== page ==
• Chronological order is most commonly used in expository writing. It is useful for explaining the history of your subject, for telling a story, or for explaining a process.
    • Order of importance is most appropriate in a persuasion paper as well as for essays in which you rank things, people, or events by their significance.
    • Spatial order describes things as they are arranged in space and is best for helping readers visualize something as you want them to see it; it creates a dominant impression.

    Supplemental Exercises

    On a separate sheet of paper, choose one of the examples of a proper thesis statement from this chapter (one that interests you) and form three supporting points for that statement. After you have formed your three points, write a topic sentence for each body paragraph. Make sure that your topic sentences can be backed up with examples and details.

    Group activity. Choose one of the topics from Self-Practice Exercise 5.4 and form a yes/no question about that topic. Then, take a survey of the people in your class to find out how they feel about the subject. Using the majority vote, ask those people to write on slips of paper the reasons for their opinion. Using the data you collect, form a thesis statement based on your classmates’ perspectives on the topic and their reasons.

    On a separate sheet of a paper, write an introduction for an essay based on the thesis statement from the group activity using the techniques for introductory paragraphs that you learned in this chapter.

    Start a journal in which you record “spoken” thesis statements. Start listening closely to the opinions expressed by your teachers, classmates, friends, and family members. Ask them to provide at least three reasons for their opinion and record them in the journal. Use this as material for future essays.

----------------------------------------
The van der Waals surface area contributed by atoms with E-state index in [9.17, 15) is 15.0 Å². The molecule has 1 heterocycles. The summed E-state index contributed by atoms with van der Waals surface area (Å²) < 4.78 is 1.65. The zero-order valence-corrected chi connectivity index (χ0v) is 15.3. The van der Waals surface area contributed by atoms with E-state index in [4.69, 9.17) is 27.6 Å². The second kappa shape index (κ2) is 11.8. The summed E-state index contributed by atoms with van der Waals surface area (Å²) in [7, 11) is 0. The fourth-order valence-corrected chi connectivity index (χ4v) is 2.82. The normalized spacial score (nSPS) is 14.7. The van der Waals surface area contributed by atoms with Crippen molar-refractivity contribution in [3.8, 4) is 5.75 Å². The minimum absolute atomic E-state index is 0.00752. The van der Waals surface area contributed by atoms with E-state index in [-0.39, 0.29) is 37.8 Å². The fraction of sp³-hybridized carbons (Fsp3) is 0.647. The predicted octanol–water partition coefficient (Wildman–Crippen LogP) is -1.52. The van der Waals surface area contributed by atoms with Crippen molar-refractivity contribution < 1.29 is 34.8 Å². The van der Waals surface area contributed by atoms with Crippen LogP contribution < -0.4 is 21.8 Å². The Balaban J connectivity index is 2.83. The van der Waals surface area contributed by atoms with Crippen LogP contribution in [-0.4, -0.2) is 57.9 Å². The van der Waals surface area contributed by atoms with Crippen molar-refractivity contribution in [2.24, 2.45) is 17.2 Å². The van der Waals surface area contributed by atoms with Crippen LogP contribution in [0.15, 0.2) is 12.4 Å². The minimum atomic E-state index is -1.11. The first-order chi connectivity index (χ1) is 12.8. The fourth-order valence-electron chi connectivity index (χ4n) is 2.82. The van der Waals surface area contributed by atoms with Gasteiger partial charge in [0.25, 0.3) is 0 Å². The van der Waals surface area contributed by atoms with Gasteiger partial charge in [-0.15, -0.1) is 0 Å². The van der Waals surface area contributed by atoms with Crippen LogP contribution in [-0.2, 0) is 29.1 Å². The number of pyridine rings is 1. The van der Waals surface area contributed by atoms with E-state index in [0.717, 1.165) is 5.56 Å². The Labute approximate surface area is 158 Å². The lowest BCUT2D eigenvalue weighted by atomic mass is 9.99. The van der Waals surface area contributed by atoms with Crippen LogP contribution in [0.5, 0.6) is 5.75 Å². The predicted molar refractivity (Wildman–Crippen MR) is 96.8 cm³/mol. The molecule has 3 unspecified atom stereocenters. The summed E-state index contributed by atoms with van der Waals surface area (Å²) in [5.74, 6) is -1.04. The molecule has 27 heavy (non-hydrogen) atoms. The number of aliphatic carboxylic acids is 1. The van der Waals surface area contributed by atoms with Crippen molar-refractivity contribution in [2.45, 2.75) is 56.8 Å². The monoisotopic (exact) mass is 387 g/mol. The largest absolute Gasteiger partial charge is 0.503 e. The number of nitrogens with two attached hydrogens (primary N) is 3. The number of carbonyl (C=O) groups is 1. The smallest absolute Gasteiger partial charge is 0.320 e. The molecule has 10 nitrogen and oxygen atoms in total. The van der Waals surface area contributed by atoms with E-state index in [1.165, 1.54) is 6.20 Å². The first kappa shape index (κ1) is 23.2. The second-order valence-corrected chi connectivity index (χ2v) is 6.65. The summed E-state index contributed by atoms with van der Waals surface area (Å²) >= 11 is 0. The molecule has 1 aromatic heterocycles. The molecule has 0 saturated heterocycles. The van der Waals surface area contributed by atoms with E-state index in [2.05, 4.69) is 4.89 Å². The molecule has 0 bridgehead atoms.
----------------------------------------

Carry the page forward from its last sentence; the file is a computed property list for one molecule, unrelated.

Open a magazine and read a lengthy article. See if you can pinpoint the thesis statement as well as the topic sentence for each paragraph and its supporting details.

    Journal entry #5

    Write two to three paragraphs responding to the following.

    Think back to times when you had to write a paper and perhaps struggled to get started. What did you learn this week that you will apply in future assignments to get the ideas flowing?

    Reflect on all of the content you have learned so far. What did you find challenging but are now more confident with? What, if anything, still confuses you or you know you need to practice more? How have your study skills, time management, and overall writing improved over the past month?

    Remember as mentioned in the Assessment Descriptions in your syllabus:

    You will be expected to respond to the questions by reflecting on and discussing your experiences with the week’s material.

    When writing your journals, you should focus on freewriting—writing without (overly) considering formal writing structures—but remember that it will be read by the instructor, who needs to be able to understand your ideas.

    Your instructor will be able to see if you have completed this entry by the end of the week but will not read all of the journals until next week.